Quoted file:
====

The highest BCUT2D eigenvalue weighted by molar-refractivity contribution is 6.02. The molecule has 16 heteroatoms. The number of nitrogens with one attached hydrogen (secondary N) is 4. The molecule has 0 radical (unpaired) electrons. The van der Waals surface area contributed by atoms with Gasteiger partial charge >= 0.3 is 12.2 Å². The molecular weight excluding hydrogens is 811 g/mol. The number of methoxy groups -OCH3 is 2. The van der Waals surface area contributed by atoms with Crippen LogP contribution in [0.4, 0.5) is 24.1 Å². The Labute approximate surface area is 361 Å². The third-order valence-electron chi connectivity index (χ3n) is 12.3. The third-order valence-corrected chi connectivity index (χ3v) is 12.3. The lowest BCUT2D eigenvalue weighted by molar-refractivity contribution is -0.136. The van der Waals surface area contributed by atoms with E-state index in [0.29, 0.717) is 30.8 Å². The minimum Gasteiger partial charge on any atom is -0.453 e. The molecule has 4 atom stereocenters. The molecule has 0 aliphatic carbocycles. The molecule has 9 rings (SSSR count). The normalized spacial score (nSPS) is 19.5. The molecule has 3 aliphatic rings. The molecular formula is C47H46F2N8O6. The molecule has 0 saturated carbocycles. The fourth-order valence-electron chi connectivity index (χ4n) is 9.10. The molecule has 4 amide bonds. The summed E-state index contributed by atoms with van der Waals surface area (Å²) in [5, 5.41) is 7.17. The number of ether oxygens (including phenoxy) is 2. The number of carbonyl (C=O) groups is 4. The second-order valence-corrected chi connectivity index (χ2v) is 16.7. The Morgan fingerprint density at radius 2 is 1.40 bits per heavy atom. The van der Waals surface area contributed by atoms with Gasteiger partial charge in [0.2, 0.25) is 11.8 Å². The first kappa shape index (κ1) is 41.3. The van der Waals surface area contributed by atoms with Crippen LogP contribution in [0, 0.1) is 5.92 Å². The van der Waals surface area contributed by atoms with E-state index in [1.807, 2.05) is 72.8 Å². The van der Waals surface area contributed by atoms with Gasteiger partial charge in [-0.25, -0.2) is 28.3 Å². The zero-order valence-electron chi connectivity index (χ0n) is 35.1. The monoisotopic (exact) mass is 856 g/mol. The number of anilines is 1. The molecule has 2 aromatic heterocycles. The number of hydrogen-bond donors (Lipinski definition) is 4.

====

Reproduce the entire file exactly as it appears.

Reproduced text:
The highest BCUT2D eigenvalue weighted by molar-refractivity contribution is 6.02. The molecule has 16 heteroatoms. The number of nitrogens with one attached hydrogen (secondary N) is 4. The molecule has 0 radical (unpaired) electrons. The van der Waals surface area contributed by atoms with Gasteiger partial charge >= 0.3 is 12.2 Å². The molecular weight excluding hydrogens is 811 g/mol. The number of methoxy groups -OCH3 is 2. The van der Waals surface area contributed by atoms with Crippen LogP contribution in [0.4, 0.5) is 24.1 Å². The Labute approximate surface area is 361 Å². The third-order valence-electron chi connectivity index (χ3n) is 12.3. The third-order valence-corrected chi connectivity index (χ3v) is 12.3. The lowest BCUT2D eigenvalue weighted by molar-refractivity contribution is -0.136. The van der Waals surface area contributed by atoms with E-state index in [0.29, 0.717) is 30.8 Å². The minimum Gasteiger partial charge on any atom is -0.453 e. The molecule has 4 atom stereocenters. The molecule has 0 aliphatic carbocycles. The molecule has 9 rings (SSSR count). The normalized spacial score (nSPS) is 19.5. The molecule has 3 aliphatic rings. The molecular formula is C47H46F2N8O6. The molecule has 0 saturated carbocycles. The fourth-order valence-electron chi connectivity index (χ4n) is 9.10. The molecule has 4 amide bonds. The summed E-state index contributed by atoms with van der Waals surface area (Å²) in [5, 5.41) is 7.17. The number of ether oxygens (including phenoxy) is 2. The number of carbonyl (C=O) groups is 4. The second-order valence-corrected chi connectivity index (χ2v) is 16.7. The Morgan fingerprint density at radius 2 is 1.40 bits per heavy atom. The van der Waals surface area contributed by atoms with Gasteiger partial charge in [0.2, 0.25) is 11.8 Å². The first kappa shape index (κ1) is 41.3. The van der Waals surface area contributed by atoms with Crippen LogP contribution in [0, 0.1) is 5.92 Å². The van der Waals surface area contributed by atoms with E-state index in [1.807, 2.05) is 72.8 Å². The van der Waals surface area contributed by atoms with Gasteiger partial charge in [-0.25, -0.2) is 28.3 Å². The zero-order valence-electron chi connectivity index (χ0n) is 35.1. The monoisotopic (exact) mass is 856 g/mol. The number of anilines is 1. The molecule has 2 aromatic heterocycles. The number of hydrogen-bond donors (Lipinski definition) is 4.